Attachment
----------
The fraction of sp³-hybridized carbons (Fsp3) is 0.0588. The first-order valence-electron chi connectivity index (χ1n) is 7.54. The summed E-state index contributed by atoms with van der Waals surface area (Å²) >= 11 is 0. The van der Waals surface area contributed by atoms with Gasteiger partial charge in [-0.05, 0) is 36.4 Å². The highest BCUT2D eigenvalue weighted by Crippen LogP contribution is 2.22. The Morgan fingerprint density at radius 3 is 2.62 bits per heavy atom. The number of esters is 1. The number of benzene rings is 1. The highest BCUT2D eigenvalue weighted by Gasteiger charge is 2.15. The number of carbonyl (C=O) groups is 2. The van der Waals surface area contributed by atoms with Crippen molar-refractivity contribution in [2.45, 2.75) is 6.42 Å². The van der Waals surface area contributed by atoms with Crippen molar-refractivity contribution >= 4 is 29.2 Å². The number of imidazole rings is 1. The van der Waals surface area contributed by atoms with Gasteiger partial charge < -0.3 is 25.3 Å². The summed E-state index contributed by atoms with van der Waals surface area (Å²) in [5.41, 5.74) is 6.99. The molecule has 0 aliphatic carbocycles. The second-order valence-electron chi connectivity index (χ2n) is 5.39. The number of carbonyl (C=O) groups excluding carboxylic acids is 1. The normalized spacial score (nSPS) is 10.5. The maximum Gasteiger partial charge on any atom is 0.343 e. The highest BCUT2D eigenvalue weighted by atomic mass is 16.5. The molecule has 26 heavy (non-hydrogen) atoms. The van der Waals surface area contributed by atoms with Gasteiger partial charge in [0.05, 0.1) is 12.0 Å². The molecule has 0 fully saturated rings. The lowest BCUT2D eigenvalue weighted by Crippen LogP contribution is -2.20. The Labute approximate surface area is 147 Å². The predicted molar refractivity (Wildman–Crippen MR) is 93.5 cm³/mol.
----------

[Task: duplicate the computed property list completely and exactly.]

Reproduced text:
The fraction of sp³-hybridized carbons (Fsp3) is 0.0588. The first-order valence-electron chi connectivity index (χ1n) is 7.54. The summed E-state index contributed by atoms with van der Waals surface area (Å²) >= 11 is 0. The van der Waals surface area contributed by atoms with Gasteiger partial charge in [-0.05, 0) is 36.4 Å². The highest BCUT2D eigenvalue weighted by Crippen LogP contribution is 2.22. The Morgan fingerprint density at radius 3 is 2.62 bits per heavy atom. The number of esters is 1. The number of benzene rings is 1. The highest BCUT2D eigenvalue weighted by Gasteiger charge is 2.15. The number of carbonyl (C=O) groups is 2. The van der Waals surface area contributed by atoms with Crippen molar-refractivity contribution in [2.45, 2.75) is 6.42 Å². The van der Waals surface area contributed by atoms with Crippen molar-refractivity contribution >= 4 is 29.2 Å². The number of imidazole rings is 1. The van der Waals surface area contributed by atoms with Gasteiger partial charge < -0.3 is 25.3 Å². The summed E-state index contributed by atoms with van der Waals surface area (Å²) in [5.41, 5.74) is 6.99. The molecule has 0 aliphatic carbocycles. The second-order valence-electron chi connectivity index (χ2n) is 5.39. The number of carbonyl (C=O) groups excluding carboxylic acids is 1. The normalized spacial score (nSPS) is 10.5. The maximum Gasteiger partial charge on any atom is 0.343 e. The highest BCUT2D eigenvalue weighted by atomic mass is 16.5. The molecule has 26 heavy (non-hydrogen) atoms. The van der Waals surface area contributed by atoms with Gasteiger partial charge in [0.05, 0.1) is 12.0 Å². The molecule has 0 fully saturated rings. The lowest BCUT2D eigenvalue weighted by Crippen LogP contribution is -2.20. The Labute approximate surface area is 147 Å². The predicted molar refractivity (Wildman–Crippen MR) is 93.5 cm³/mol.